All manner of animals, lions, tigers, hippos, bulls were let loose on each other and even other humans for the crowds entertainment. This usually happened in the morning’s events before the executions at midday. After the executions the main event of the day, the Gladiator fights took place. These could have two outcomes; death or the near defeated Gladiator could call it a loss and beg for mercy whereupon if the crowd were satisfied with the fight, they could get the Emperor to spare his life, or otherwise they would give the thumbs down to kill him. One particularly bloodthirsty Emperor ordered something like 12,000 Gadiator fights and 11,000 animal fights in a 120 days.
The Colosseum is certainly an impressive structure, but it’s definitely a reminder of a gruesome past.
From one massive structure to the other we wandered in awe of such a display of architecture and sculpture before in need of some kind of sustenance.
When in Rome of course you eat Pizza and drink Italian wine.
Revived and starting to dry out because Rome has certainly turned the rain on for us, we headed for an evening visit to The Panetheon where the hole in the roof is actually a hole so when it rains, it rains inside the church as well!! It’s definitely an impressive religious structure and buried in a tomb inside was the artist Raphelite.
By this stage it was dark and we were shattered so back to our train we went for a smelly, dirty ride home where nearly every passenger was holding their nose because of the smell. We were dutifully met by our gypsy taxi driver from the campsite in his smelly van, before heading back to camp for a long, hot soak in the shower.
We were up early the next morning because check out of the camp was at 12pm and The Vatican Museums are vast and I just couldn’t miss Sistine Chapel. What we didn’t plan on was the storm that was forecast for later in the day which had kept children and university students home from school so even at 8.30 am the queues were already over 2 hours long at each attraction.
That’s when we were bombarded with sellers all offering “Skip the Lines” tours and that’s when we parted with a whole lot of money.
Luckily we weren’t scammed and our guide was a lively dot of a lady who spoke perfect English and had a great sense of humour, even if she did rule the young girls in our group with an iron fist barking at them every time they dare pass her flag.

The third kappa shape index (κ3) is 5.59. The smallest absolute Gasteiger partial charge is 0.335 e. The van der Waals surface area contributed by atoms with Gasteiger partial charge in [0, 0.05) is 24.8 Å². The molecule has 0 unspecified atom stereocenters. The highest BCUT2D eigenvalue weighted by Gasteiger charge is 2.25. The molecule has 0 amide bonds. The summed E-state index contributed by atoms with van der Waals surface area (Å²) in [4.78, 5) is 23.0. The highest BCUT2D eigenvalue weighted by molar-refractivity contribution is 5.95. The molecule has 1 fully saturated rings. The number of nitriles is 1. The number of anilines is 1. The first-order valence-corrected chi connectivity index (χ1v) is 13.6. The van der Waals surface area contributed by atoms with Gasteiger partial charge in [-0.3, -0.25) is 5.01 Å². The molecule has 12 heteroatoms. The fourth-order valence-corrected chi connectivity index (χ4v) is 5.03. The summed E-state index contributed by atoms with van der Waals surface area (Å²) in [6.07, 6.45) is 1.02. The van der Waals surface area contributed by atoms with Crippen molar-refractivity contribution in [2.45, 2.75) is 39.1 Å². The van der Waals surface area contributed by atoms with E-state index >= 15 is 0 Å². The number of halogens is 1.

The security here and procedures are immense so it takes an age to get anywhere and then you have to contend with masses of people. It’s pretty intense. The Vatican Museum’s are filled with treasure, sculptures, paintings, beautiful glass mosaics on the floor, tapestries and a room full of maps of Italy all painted and detailed all before any proper mapping systems were invented.
It is hard to see it all due to the number of people, photos are practically impossible but it’s still an absolute highlight of our trip.
For me getting even just 10 minutes in The Sistine Chapel to marvel at all The Michaelangelo paintings is a highlight of life itself. According to our guide, Michaelangelo was actually a sculpter but the Pope of the day told him, ” You must paint the ceiling in The Sistine Chapel” and Michaelangelo said, “No” several times before he was threatened with hanging and then he said, ” Yes”.
After 2 years of painting the first few paintings, he took the scaffolding down only to discover that the paintings were too small and you can clearly see that in the Chapel. So from then on in he painted larger.
In the Judgement Day painting, he portrayed his enemy with donkey ears and a snake for a penis and placed him in hell.
The Chapel itself is tiny and packed with people and guards all demanding silence and no photos so sorry guys no photos here.
What I did take was heaps of photos in St Peter’s Basilica which took 150 years to build and it’s easy to understand why when you see the detail inside. However for me the most fascinating thing of all was that a whole city called Nero Circus exists 9 metres under the base of the Basilica, and it’s where they found the remains of St Peter himself wrapped in a red and gold cloth. They built the Basilica on top. Incredible.
It’s been an incredible few days, yet outside the city gates, Rome is littered with rubbish, and it’s run down and unkempt. This morning we had coffee in this fabulous Italian kind of supermarket but old with all the suited men wearing Armani and women with Gucci shoes on and the latest hairdo so image matters and yet outside, rubbish washing down the main street in the rain filling the gutters. In the parks the grass is unmown and the pavements are broken and weeds are growing like forests in the cracks. It made me feel dirty. I just don’t understand the lack of pride in the city – a city which houses some of the greatest history in the world. A city that houses the Vatican.
We are now holed up in the campground for free as a wild storm is ripping through Rome as I write. It’s nice to feel warm and cosy and clean inside my house on wheels.